Series of Data Leaks Raise Concerns About Information Being Used by Scammers, China

by Brian Hioe

Photo Credit: Choo Yut Shing/Flickr/CC BY-NC-SA 2.0

DATA LEAKS continue to be a matter of significant concern in Taiwan, with concerns raised by civil society groups about popular online ecommerce platform Shopee and a widely reported data leak by iRent, a service for sharing motorcycles and cars or renting vehicles.

This takes place shortly after news reports indicated that the data for what hackers claimed to be Taiwan’s entire household registration system had been leaked online and was for sale on the BreachedForum website. The Ministry of the Interior has denied that this information is up to date, but this has led to criticisms from legislators and civil society groups regarding government inaction. It is expected that this information would end up in China’s hands if it was leaked online. To this extent, there is an ongoing investigation into leaks of the National Health Insurance database going back to 2009, focusing on employees of the National Health Insurance Administration that may have sold the data.

The iRent data leak was reported on by US tech publication TechCrunch, after a database containing the information of 100,000 users was found to be accessible online without password protection. The database was located on a cloud server owned by the Hotai Motor Company, which runs iRent and could be accessible just through its IP address.

It is thought that the personal information of 140,000 individuals was compromised as a result. Accessible data included the names of users, their mobile phone numbers, home addresses, e-mail addresses, driver’s license photos, and some credit card information, though some credit card information was redacted. TechCrunch stated that it sought to contact Hotai but did not receive a response, so contacted Taiwan’s Ministry of Digital Affairs, which has taken steps to block access to the database. iRent has stated that it will compensate the 400,000 individuals who have registered with the service since the implementation of the database with free hours. iRent has also been fined 200,000 NT by the Ministry of Transportation and Communication and 90,000 NT by the Taipei city government.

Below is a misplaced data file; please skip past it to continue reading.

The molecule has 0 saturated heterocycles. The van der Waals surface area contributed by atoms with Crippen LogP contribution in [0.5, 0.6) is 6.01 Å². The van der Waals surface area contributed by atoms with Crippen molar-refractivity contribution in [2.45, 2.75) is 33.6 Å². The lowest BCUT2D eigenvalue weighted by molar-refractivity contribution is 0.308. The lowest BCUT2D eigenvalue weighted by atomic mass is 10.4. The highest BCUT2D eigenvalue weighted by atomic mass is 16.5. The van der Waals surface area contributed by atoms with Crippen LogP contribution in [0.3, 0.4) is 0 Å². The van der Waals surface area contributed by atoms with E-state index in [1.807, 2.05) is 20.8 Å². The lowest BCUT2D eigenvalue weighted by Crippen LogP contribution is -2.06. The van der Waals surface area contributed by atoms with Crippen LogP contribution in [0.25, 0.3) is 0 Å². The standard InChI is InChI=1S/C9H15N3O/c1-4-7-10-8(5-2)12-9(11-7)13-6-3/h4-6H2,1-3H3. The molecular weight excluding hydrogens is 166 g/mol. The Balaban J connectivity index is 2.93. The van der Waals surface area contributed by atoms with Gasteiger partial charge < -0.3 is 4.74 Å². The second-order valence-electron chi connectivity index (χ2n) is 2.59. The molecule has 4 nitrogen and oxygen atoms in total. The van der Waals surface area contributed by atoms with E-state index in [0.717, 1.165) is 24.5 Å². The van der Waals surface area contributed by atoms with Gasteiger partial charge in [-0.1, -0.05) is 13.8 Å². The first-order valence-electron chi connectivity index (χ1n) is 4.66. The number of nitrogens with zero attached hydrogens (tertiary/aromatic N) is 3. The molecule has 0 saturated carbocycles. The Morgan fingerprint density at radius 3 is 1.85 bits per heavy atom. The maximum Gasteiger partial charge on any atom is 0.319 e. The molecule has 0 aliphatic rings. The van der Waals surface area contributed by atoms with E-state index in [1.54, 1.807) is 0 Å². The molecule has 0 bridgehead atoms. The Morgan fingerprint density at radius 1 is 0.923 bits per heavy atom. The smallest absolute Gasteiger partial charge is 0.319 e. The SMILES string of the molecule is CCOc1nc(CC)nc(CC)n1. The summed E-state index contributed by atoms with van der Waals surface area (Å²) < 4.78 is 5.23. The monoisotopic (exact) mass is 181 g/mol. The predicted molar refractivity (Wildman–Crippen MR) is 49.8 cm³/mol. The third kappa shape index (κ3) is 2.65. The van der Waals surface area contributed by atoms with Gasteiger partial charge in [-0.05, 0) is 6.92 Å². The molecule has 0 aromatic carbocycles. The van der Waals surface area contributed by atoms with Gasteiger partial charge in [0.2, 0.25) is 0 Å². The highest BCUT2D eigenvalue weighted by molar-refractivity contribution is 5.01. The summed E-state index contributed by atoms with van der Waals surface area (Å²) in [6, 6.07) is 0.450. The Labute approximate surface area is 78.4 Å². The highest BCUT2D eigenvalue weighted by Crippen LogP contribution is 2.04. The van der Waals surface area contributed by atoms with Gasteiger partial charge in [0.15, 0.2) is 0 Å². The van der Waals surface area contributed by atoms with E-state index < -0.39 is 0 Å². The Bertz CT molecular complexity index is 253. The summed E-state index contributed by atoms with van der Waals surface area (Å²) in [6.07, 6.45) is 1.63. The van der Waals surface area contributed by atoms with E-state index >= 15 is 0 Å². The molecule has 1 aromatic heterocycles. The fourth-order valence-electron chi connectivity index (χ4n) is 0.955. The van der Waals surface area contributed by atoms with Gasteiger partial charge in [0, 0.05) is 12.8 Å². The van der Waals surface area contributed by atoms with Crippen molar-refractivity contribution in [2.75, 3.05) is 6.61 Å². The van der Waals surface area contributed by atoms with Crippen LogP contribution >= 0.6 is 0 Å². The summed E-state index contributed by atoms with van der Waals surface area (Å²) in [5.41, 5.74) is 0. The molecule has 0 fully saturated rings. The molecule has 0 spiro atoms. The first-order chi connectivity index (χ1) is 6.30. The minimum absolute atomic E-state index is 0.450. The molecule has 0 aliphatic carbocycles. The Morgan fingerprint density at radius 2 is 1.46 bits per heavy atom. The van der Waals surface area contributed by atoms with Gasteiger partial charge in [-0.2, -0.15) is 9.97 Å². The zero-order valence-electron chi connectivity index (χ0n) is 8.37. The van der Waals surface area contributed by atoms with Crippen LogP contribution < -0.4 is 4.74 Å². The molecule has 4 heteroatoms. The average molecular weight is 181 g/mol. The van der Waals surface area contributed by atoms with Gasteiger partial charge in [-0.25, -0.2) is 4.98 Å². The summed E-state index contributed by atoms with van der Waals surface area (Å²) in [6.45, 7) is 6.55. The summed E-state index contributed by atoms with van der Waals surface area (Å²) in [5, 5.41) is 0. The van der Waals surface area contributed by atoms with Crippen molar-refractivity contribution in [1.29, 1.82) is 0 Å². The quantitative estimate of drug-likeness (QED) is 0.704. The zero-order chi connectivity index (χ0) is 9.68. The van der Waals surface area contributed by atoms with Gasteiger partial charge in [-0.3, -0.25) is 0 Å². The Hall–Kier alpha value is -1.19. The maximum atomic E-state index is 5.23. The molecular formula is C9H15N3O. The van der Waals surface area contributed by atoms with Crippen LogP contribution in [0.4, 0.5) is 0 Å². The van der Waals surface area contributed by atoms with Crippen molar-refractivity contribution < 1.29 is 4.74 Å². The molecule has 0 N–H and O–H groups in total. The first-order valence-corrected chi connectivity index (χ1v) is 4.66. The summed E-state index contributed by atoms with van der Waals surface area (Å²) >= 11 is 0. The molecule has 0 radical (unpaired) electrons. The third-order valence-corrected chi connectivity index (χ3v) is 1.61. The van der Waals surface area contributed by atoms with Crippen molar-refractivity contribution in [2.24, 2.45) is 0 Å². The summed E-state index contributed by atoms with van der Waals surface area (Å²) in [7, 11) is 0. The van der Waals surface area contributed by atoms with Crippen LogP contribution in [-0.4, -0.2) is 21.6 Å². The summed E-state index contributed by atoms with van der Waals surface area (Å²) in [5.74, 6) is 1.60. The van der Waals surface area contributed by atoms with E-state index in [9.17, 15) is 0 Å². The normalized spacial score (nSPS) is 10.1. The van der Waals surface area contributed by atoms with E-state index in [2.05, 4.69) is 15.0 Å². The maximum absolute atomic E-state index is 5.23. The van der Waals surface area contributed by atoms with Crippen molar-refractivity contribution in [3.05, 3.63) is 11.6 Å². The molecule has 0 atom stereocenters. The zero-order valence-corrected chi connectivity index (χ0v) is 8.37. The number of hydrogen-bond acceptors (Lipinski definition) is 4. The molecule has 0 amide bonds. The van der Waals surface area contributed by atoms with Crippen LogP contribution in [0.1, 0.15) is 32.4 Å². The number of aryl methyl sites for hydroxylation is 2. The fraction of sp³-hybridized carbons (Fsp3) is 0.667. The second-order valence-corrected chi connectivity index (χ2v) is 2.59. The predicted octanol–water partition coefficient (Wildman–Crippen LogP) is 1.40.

Photo credit: TheGreatSG’rean/WikiCommons/CC BY-SA 4.0

On the other hand, controversy regarding Shopee is due to Chinese investment in the company. As such, there are fears that information on the account could end up in the hands of the Chinese government. Tencent Holdings owned 39.7% of Shopee when its Taiwan entity was registered in 2015, though its current stake is now at 18.7%.

The Economic Democracy Union (EDU), a civil society group that is often involved in raising the alarm regarding issues pertaining to Chinese influence, has criticized the Taiwanese government for failing to fine Shopee despite three network shutdowns last year that compromised the information of Taiwanese users. By contrast, the EDU has pointed out the Taiwanese government has acted to punish Taiwanese companies that have such network shutdowns.

Likewise, the EDU has criticized products on Shopee as being improperly regulated, leading to illegal items below safety standards being sold on the platform. It has also been suggested that the lack of regulation on the platform could allow for money laundering from China, for vote buying or other purposes. Shopee is accused of having established market dominance through unfair trade practices, in initially offering free deliveries and then later raising delivery fees. In particular, the Financial Supervisory Commission has been criticized by the EDU for dragging its feet on the issue, in allowing Shopee Pay to operate without the backing of a licensed institution, and generally failing to regulate the platform. Either way, Shopee, along with, Carousell, Eslite Bookstore, and Decathlon, are the ecommerce platforms in Taiwan with the highest incidences of fraud.

There has been increased concern as of late regarding Chinese or Chinese-funded companies that seek to enter the Taiwanese market posing as from another country. This possibility was raised regarding the social media app Bondee, which appeared to be the Chinese social media app Jelly seeking to enter Taiwan by posing as a Singaporean company. Although Jelly was very popular in China when it entered the market, overtaking WeChat as the most downloaded app in January 2022, it was removed from the Chinese app ecosystem one month later after users reported fraud and data leaks that seemed to be the result of registering on the platform.

However, while Bondee was a new entrant into the market, Shopee has established a dominant market presence in Taiwan. At present, the ecommerce platform operates a number of brick-and-mortar stores for deliveries in Taiwan. Consequently, concerns about its data security are significant for Taiwan.